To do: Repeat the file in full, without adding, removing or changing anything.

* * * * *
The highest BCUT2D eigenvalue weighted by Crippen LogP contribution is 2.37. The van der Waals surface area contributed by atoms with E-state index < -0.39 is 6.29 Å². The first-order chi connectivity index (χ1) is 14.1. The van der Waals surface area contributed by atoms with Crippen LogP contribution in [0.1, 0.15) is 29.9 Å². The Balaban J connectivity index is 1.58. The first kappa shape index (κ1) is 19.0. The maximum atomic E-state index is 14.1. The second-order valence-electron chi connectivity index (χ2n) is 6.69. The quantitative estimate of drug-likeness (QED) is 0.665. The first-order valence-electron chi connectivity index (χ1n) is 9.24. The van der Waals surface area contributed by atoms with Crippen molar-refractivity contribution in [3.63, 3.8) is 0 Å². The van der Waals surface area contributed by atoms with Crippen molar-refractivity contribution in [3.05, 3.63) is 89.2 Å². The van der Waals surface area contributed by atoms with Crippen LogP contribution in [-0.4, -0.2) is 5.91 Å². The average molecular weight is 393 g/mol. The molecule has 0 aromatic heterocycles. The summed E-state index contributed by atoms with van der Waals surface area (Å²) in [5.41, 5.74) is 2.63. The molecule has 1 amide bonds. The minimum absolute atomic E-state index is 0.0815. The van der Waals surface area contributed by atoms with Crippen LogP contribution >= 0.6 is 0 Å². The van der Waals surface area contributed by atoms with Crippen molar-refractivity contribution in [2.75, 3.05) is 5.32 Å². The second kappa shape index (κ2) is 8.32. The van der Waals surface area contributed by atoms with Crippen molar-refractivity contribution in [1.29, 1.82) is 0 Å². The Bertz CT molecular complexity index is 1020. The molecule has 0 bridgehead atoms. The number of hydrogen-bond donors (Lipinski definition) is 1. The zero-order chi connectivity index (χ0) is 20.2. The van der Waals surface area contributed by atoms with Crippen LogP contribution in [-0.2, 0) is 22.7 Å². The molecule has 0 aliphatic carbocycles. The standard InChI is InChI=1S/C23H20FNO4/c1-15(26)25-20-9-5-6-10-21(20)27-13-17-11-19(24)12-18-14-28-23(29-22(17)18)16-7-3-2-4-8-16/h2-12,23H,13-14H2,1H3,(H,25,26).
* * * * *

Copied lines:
The highest BCUT2D eigenvalue weighted by Crippen LogP contribution is 2.37. The van der Waals surface area contributed by atoms with E-state index < -0.39 is 6.29 Å². The first-order chi connectivity index (χ1) is 14.1. The van der Waals surface area contributed by atoms with Crippen LogP contribution in [0.1, 0.15) is 29.9 Å². The Balaban J connectivity index is 1.58. The first kappa shape index (κ1) is 19.0. The maximum atomic E-state index is 14.1. The second-order valence-electron chi connectivity index (χ2n) is 6.69. The quantitative estimate of drug-likeness (QED) is 0.665. The first-order valence-electron chi connectivity index (χ1n) is 9.24. The van der Waals surface area contributed by atoms with Crippen molar-refractivity contribution in [3.63, 3.8) is 0 Å². The van der Waals surface area contributed by atoms with Crippen molar-refractivity contribution in [3.05, 3.63) is 89.2 Å². The van der Waals surface area contributed by atoms with Crippen LogP contribution in [-0.4, -0.2) is 5.91 Å². The average molecular weight is 393 g/mol. The molecule has 0 aromatic heterocycles. The summed E-state index contributed by atoms with van der Waals surface area (Å²) in [5.41, 5.74) is 2.63. The molecule has 1 amide bonds. The minimum absolute atomic E-state index is 0.0815. The van der Waals surface area contributed by atoms with Crippen LogP contribution >= 0.6 is 0 Å². The van der Waals surface area contributed by atoms with Crippen molar-refractivity contribution in [2.75, 3.05) is 5.32 Å². The second kappa shape index (κ2) is 8.32. The van der Waals surface area contributed by atoms with Crippen molar-refractivity contribution in [1.29, 1.82) is 0 Å². The Bertz CT molecular complexity index is 1020. The molecule has 0 bridgehead atoms. The number of hydrogen-bond donors (Lipinski definition) is 1. The zero-order chi connectivity index (χ0) is 20.2. The van der Waals surface area contributed by atoms with Crippen LogP contribution in [-0.2, 0) is 22.7 Å². The molecule has 0 aliphatic carbocycles. The standard InChI is InChI=1S/C23H20FNO4/c1-15(26)25-20-9-5-6-10-21(20)27-13-17-11-19(24)12-18-14-28-23(29-22(17)18)16-7-3-2-4-8-16/h2-12,23H,13-14H2,1H3,(H,25,26).